The Getty Foundation in Los Angeles is awarding almost $1.3 million in grants to 15 curatorial projects focused on prints and drawings spearheaded by galleries, museums, libraries, and other cultural institutions in nine countries. The grants are disbursed as part of the Paper Project, an initiative launched in 2018 to support researchers and curators who work “to unlock paper’s material secrets,” as Getty Foundation’s Senior Program Officer Heather MacDonald described in a statement.
“These grants celebrate the resourcefulness of graphic arts curators who are focusing on hidden gems and neglected artists within their institutions’ own walls that can resonate with today’s museum audiences,” MacDonald said.
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Some of the projects will pursue more detailed examinations of works on paper housed in museums’ collections and will eventually result in publications and exhibitions; others will explore new research methods for studying them. Grantees will examine works ranging from drawings made by Georgia O’Keeffe and prints by Albrecht Dürer to pieces shown at graphic arts biennials in the 1970s and 18th-century architectural sketches.
David Evans Frantz, who is organizing a show and monograph on Teddy Sandoval and the Butch Gardens School of Art, told Hyperallergic that this work is a continuation of an earlier exhibition he did entitled Axis Mundo: Queer Networks in Chicano LA, which included Sandoval’s work. “We wanted to revisit his dynamic practice in a solo presentation,” he said.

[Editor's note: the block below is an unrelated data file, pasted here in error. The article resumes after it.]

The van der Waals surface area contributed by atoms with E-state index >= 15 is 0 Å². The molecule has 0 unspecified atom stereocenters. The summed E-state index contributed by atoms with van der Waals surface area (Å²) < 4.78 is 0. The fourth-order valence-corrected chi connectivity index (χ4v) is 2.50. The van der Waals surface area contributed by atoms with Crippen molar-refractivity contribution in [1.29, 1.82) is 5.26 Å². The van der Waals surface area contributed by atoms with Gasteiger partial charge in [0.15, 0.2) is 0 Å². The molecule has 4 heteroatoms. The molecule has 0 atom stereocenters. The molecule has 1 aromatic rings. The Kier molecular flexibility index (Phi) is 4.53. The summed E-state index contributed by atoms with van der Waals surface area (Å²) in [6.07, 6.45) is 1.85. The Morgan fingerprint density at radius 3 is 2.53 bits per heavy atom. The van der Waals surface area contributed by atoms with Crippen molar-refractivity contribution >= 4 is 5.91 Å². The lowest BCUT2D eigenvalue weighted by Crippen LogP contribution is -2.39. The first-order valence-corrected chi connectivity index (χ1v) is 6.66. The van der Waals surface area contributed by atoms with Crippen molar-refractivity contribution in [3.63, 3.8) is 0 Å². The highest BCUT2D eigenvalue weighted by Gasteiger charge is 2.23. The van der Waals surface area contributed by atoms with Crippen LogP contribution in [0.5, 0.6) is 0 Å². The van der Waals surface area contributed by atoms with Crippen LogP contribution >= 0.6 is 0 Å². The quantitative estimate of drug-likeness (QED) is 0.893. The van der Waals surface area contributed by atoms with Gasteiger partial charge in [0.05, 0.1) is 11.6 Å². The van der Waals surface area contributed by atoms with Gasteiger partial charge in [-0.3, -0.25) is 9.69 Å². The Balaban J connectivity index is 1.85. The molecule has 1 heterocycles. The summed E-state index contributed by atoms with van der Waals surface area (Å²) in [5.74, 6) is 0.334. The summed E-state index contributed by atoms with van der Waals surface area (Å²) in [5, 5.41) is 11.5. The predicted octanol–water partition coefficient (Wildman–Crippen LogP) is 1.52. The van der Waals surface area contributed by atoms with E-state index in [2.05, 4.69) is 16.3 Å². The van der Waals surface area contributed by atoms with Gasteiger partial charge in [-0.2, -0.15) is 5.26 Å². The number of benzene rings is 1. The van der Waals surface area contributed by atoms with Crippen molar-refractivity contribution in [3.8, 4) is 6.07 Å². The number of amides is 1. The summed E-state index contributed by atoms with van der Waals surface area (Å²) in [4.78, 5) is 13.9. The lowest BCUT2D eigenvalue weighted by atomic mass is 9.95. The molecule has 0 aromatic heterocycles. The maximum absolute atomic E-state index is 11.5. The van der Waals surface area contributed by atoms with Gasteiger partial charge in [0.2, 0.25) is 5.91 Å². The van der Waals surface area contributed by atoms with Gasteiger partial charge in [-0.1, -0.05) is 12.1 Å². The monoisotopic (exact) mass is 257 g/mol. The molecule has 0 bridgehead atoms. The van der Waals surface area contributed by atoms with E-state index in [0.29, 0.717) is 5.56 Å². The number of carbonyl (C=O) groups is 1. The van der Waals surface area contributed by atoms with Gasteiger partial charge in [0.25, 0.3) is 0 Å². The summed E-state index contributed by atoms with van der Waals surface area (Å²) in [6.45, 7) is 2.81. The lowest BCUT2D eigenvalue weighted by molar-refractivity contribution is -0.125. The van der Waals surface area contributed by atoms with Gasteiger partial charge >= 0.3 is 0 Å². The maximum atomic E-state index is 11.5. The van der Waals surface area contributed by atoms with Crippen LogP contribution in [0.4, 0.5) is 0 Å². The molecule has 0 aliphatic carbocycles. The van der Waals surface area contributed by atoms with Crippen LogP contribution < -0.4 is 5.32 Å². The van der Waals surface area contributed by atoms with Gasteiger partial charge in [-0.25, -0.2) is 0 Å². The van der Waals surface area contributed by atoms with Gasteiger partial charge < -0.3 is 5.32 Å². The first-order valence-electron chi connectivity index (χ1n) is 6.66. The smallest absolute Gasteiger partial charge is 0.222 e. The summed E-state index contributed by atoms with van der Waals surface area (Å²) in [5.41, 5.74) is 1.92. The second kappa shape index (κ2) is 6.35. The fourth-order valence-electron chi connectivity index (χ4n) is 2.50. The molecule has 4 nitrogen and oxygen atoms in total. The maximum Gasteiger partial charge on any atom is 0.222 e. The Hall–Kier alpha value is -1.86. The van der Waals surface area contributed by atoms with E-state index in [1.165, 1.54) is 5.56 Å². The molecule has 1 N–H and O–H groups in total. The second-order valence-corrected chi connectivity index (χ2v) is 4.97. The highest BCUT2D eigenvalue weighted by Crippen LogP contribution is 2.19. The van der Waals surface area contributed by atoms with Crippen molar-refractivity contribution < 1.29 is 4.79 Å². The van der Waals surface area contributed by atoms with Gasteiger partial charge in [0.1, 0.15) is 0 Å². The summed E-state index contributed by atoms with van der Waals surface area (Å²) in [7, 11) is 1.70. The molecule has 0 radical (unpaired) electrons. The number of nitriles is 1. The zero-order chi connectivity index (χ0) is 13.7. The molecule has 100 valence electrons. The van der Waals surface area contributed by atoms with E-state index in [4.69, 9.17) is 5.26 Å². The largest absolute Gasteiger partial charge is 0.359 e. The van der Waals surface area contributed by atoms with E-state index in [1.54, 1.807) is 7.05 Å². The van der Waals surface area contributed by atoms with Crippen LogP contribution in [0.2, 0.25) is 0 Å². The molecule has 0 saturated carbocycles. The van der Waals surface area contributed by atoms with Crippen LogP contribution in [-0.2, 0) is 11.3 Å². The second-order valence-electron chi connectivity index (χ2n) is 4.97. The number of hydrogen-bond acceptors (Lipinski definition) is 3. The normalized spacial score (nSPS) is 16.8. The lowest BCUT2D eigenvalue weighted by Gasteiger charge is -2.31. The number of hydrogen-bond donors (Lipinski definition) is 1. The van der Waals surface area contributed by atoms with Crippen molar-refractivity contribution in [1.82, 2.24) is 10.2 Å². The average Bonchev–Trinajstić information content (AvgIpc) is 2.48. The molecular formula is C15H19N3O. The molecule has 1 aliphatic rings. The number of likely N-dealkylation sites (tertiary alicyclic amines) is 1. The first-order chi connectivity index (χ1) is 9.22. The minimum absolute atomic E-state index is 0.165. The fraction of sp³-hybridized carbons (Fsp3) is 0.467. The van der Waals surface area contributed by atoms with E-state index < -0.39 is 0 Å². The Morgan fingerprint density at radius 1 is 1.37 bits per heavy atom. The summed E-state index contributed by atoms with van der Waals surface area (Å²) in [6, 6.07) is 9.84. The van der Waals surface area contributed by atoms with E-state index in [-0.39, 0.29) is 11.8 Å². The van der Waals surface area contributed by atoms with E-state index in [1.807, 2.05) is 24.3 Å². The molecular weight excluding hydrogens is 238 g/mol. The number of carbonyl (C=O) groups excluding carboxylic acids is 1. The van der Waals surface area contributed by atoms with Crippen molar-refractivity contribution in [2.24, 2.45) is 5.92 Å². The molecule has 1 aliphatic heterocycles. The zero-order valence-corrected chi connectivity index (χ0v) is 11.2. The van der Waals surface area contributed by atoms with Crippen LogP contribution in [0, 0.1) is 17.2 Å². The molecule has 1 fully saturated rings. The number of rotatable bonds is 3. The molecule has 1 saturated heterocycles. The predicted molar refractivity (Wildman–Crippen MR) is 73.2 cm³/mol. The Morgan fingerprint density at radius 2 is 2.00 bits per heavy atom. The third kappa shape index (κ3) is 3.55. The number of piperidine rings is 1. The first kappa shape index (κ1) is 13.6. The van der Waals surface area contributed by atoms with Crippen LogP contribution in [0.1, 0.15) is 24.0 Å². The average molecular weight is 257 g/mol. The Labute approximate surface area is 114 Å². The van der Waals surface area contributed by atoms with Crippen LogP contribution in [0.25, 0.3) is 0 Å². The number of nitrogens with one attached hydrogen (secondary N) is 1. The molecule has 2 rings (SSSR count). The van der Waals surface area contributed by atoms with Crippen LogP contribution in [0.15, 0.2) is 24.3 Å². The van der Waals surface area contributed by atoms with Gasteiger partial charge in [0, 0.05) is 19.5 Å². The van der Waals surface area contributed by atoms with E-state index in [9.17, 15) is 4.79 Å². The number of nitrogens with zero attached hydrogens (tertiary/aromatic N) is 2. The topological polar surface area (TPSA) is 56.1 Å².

A longtime resident of Los Angeles, Sandoval, together with other queer Latinx artists in the city who were also rebuffed by traditional galleries and museums, established other art spaces and publications where they could express themselves. The Butch Gardens School of Art was one of these ventures, a mail art collective that took its name from a popular Latino gay bar in the Silver Lake neighborhood. Sandoval and his fellow artists flouted the art establishment, and as a result, much of their work is publicly unavailable.
“With support from the Paper Project, this new show and accompanying catalog will bring numerous prints, drawings, commercial illustrations, and pieces of mail art by Teddy into public view, many for the first time,” Frantz explained.
“By placing Teddy’s work in conversation with other queer and feminist artists from across the hemisphere, we hope the show will spark unexplored perspectives on his work as well as the larger field of queer and Latinx art history,” he added.
Meanwhile, a project at the Yale University Art Gallery will host a discussion forum and workshop on early modern art on paper and its relevance in the modern world. Freyda Spira, a co-lead on the project and a curator of prints and drawings, said that the weeklong seminar will “examine the need to make early modern collections of works on paper more intellectually accessible for broad audiences,” re-contextualizing them with an eye to postcolonial critiques of the homogeneity of museums.
A project at the Malta National Community Art Museum (MUŻA) will digitize the institution’s trove of early modern drawings, which MUŻA curator Krystle Attard Trevisan called “little-known” and includes 150 Old Master drawings made between the 15th and 18th centuries.
In doing so, the museum hopes to make the collection more accessible to new audiences, such as children, students, and academics farther afield. The digital project will also “include didactic content” covering topics such as “materials and techniques, uses, schools and periods, provenance, and subject matter” of the Old Master drawings, Trevisan said.
“Since specialization in the study of Old Master drawings is lacking in Malta, this project will act as an important stepping stone to bring much needed local expertise in the field dedicated to works on paper,” she added.